Proposed tax credit for development nonprofits would boost Pa. waterfronts
Pittsburgh's waterfronts have come a long way since 1999, when the Riverlife Task Force laid plans to revitalize the shorelines.
About $130 million worth of investment in the city's riverfronts has resulted in $4 billion worth of adjacent development, including sports complexes and corporate office buildings, hotels and residents, said Jay Sukernek, Riverlife's chief financial officer.
“What this means is that, for every dollar invested directly in riverfront projects, there has been approximately $30 of investment adjacent to the rivers,” Sukernek said.
Legislation by Sen. Randy Vulakovich, R-Shaler, looks to boost this kind of development statewide, establishing a $10 million tax credit for developers who donate to waterfront development nonprofits such as Riverlife.
At a hearing in Pittsburgh on Friday, Vulakovich said that although the credit means less revenue to the state, the investments would add value to communities.
“People who donate, who give a lot of money and spur investments, they're not interested in losing money,” he said. “If they donate to things like this, that means there's value in the project.”
The Senate Finance Committee held a two-hour information hearing on the bill at Point Park University, at which Riverlife, the Western Pennsylvania Conservancy, the Allegheny Conference on Community Development and the Erie Port Authority spoke in support of the idea.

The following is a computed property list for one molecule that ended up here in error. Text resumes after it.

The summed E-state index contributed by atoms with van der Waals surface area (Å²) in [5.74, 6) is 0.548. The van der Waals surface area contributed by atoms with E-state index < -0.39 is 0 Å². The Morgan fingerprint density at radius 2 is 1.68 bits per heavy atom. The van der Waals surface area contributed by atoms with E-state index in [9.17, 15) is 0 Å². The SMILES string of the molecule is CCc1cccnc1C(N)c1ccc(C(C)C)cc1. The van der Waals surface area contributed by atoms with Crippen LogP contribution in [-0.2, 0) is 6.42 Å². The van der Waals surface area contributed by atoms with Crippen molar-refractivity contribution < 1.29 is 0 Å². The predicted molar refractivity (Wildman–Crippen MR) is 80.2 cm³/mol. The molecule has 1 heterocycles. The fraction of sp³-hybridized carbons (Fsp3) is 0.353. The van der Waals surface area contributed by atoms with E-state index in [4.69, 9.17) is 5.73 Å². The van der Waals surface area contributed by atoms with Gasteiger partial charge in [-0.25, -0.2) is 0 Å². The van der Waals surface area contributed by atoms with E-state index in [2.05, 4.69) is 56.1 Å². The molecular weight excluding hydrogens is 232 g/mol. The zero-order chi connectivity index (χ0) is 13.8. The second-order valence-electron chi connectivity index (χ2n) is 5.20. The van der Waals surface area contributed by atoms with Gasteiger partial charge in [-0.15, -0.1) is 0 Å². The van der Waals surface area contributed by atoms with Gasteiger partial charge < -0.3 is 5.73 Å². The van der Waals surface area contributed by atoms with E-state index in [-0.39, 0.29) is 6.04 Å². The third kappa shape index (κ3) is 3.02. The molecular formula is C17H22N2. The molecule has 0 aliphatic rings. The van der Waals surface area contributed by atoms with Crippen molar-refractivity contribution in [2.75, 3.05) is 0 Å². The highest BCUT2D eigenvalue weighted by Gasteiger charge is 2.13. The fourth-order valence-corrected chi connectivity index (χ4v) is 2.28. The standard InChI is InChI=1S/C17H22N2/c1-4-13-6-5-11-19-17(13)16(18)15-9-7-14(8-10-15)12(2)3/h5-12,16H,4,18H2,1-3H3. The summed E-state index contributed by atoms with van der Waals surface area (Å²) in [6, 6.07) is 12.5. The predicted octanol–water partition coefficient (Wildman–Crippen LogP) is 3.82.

Waterfronts are lucrative markets, as the past decade or so of Pittsburgh's development shows. But public spaces along these developments — parks, benches, streets, trails, restrooms — are not necessarily included. Developers often see them as “amenities” and not necessary pieces of the project, said Riverlife president Lisa Schroeder.
Under Senate Bill 968, businesses that donate money to waterfront development nonprofits would get a dollar-for-dollar tax credit. Projects would have to “create or improve public access and connections to the waterfront” through public utilities, infrastructure, recreational amenities or environmental investments, such as stormwater management or erosion control.
Ninety-five percent of the contribution must go toward the authorized project; the nonprofit could retain 5 percent for administrative purposes.
If passed as written, the legislation would be a $10 million revenue blow to a stretched state budget. Vulakovich said that figure is a starting point that lawmakers could discuss.
State Sen. Jim Ferlo, D-Highland Park, said that though the state's eight tax credit programs have produced mixed results, the tax credit would be valuable by stimulating job growth.
“Any tool that we can add to our economic development arsenal is important,” he said.
Melissa Daniels is a Trib Total Media staff writer. Reach her at 412-380-8511 or email@example.com.